drive the overall campaign story. I also want to tell some shorter stories. I like to have broad campaign themes
but within these it would be interesting to tell short stories much like is done within shared world literary efforts
like Robert Asprin's, "Thieves World" or Larry Niven's, "Man-Kzin Wars". I also have an idea
that I think will interest everyone (OK you players can start reading again, the boring GM stuff is over). As you
know I've always told anyone who asked and quite a few that didn't that my old fantasy campaign worlds were buried
within this campaign. Well now that the campaign has advanced to the point that you will be going out into space
the possibility exists you might actually stumble on one of these. It's something I'm very much looking forward
to. I was looking at these worlds the other day, and I was amazed at how similar some of the story lines in all
the campaigns have been. I can envision the day somewhere down the road where Corwin (Steve's Druid character in
my Forgotten Realms campaign), is arguing with Elsworth (Mark's Physician character in my Twilight Sector campaign)
over the best way to treat Ragnar (Craig's Viking character in my Endless World campaign) in the outback on Dorlass.
It's a dream I know, but I think it'd be fun to get there. Finally in the area of challenges I want to talk about
the campaign atmosphere. I'm looking for gritty realism in this campaign setting. By this I mean kind of an X-Files
or Shadowrun feel. There are a couple of things that go into setting the atmosphere for this campaign. One is a
fear of death. I know I've talked to several of you on this subject recently, and I think I need to clarify it
a little. By fear of death I don't mean that I'm out gunning for your characters. In fact I'd be just as pleased
if we never have a character death (except from old age of course). I think that every player in this campaign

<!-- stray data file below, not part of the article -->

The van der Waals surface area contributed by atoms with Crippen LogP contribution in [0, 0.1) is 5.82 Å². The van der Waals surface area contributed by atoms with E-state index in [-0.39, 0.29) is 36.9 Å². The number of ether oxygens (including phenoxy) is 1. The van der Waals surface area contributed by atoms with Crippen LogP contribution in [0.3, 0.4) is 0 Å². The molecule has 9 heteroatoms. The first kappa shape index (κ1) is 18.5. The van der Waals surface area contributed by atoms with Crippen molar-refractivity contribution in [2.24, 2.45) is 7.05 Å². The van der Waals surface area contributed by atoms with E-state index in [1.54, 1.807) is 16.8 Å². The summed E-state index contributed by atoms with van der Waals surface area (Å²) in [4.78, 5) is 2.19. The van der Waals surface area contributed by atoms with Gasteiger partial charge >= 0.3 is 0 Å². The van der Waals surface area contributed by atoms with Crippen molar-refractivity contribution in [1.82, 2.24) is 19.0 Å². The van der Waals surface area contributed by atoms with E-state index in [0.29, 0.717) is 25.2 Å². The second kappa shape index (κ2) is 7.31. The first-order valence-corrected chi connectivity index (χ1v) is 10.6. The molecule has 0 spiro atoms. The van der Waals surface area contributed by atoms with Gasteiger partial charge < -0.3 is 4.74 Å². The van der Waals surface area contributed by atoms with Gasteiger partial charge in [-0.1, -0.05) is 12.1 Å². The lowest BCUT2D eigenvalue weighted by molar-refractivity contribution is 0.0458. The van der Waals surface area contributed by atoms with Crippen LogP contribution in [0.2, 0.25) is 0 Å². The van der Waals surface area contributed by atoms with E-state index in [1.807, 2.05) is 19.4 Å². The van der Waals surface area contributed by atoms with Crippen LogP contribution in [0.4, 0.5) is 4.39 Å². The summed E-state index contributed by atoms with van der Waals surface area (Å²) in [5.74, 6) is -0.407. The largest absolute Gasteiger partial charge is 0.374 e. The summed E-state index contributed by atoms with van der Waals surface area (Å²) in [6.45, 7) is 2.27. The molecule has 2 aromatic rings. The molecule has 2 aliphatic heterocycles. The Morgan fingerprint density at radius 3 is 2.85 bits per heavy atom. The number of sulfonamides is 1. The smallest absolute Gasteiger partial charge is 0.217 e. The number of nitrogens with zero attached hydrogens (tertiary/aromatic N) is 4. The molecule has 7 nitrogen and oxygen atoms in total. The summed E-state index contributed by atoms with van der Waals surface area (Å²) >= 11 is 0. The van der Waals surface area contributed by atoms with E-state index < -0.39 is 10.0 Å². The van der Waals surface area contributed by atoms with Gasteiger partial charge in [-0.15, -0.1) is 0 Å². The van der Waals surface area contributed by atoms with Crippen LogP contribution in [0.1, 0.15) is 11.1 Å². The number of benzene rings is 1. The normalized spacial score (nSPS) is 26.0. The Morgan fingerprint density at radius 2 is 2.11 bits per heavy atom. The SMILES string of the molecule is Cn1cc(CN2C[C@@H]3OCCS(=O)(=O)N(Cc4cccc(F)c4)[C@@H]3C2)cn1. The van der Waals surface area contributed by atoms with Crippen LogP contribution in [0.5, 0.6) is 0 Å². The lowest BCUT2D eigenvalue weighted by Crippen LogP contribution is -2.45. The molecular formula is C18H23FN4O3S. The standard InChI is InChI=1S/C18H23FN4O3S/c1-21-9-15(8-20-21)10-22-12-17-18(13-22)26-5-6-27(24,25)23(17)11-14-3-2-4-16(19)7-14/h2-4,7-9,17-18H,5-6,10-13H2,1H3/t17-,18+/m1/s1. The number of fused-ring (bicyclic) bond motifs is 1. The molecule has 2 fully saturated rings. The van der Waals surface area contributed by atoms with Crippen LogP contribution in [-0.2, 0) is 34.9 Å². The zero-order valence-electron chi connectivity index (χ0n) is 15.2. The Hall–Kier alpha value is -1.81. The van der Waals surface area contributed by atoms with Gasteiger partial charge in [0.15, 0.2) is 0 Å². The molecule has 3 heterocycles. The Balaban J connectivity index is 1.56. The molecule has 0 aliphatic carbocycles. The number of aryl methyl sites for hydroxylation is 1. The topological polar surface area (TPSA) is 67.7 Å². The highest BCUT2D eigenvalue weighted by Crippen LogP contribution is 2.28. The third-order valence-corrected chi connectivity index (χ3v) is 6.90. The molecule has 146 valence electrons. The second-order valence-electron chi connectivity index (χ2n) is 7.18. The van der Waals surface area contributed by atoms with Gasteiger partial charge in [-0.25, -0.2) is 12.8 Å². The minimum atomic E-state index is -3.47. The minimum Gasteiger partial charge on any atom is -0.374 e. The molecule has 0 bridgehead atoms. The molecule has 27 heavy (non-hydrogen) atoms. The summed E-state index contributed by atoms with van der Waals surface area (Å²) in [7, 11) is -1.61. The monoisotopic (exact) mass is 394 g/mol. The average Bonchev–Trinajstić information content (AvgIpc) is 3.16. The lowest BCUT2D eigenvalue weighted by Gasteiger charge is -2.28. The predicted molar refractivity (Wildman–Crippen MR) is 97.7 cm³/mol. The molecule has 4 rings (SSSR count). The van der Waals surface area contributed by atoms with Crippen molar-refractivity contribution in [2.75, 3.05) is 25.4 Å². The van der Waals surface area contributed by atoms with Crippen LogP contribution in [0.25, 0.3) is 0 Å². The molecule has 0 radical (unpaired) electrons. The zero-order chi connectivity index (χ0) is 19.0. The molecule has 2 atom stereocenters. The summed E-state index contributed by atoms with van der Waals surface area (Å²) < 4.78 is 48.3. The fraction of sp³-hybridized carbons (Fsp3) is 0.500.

is of such high quality that there need never be any casualties. But in the back of your minds I want you to know
that you're only one slip-up, one mistake away from dying. This fear will bread good game play in my opinion. The
second aspect of atmosphere is the look of the campaign. By look I mean the tabletop. Most of you know I'm positively
anal about having figures and scenery to represent the action that is going on in the game. I absolutely love this
aspect of the game. I guess I've never got over playing with my GI-Joes (by the way you should see the neat one
Kate got me for Christmas). This aspect was lacking early in the campaign. I've always had an extensive fantasy
collection, but my science fiction collection was severely lacking. After a couple of years I've managed to make
significant upgrades and hope to keep on making them.
So to sum up. We've come a long way together. The volume of information and material developed so far for this
campaign by both myself, and you the players is astounding. Hopefully you'll get a real feel for that as more and
more of it goes up on the website mark has so graciously set up for the campaign. I'm extremely hopeful that with
refinements we can keep the campaign fresh and tell interesting stories for years to come. But this isn't my campaign
alone. I'm just the director and you the players are the actors. Remember that you are the ultimate driving force
behind what happens within the campaign. Feel free to grab the wheel and drive when the urge takes you. Talk to
you again in another couple of years!
January 27, 2001
GM: Michael Cross (e-mail)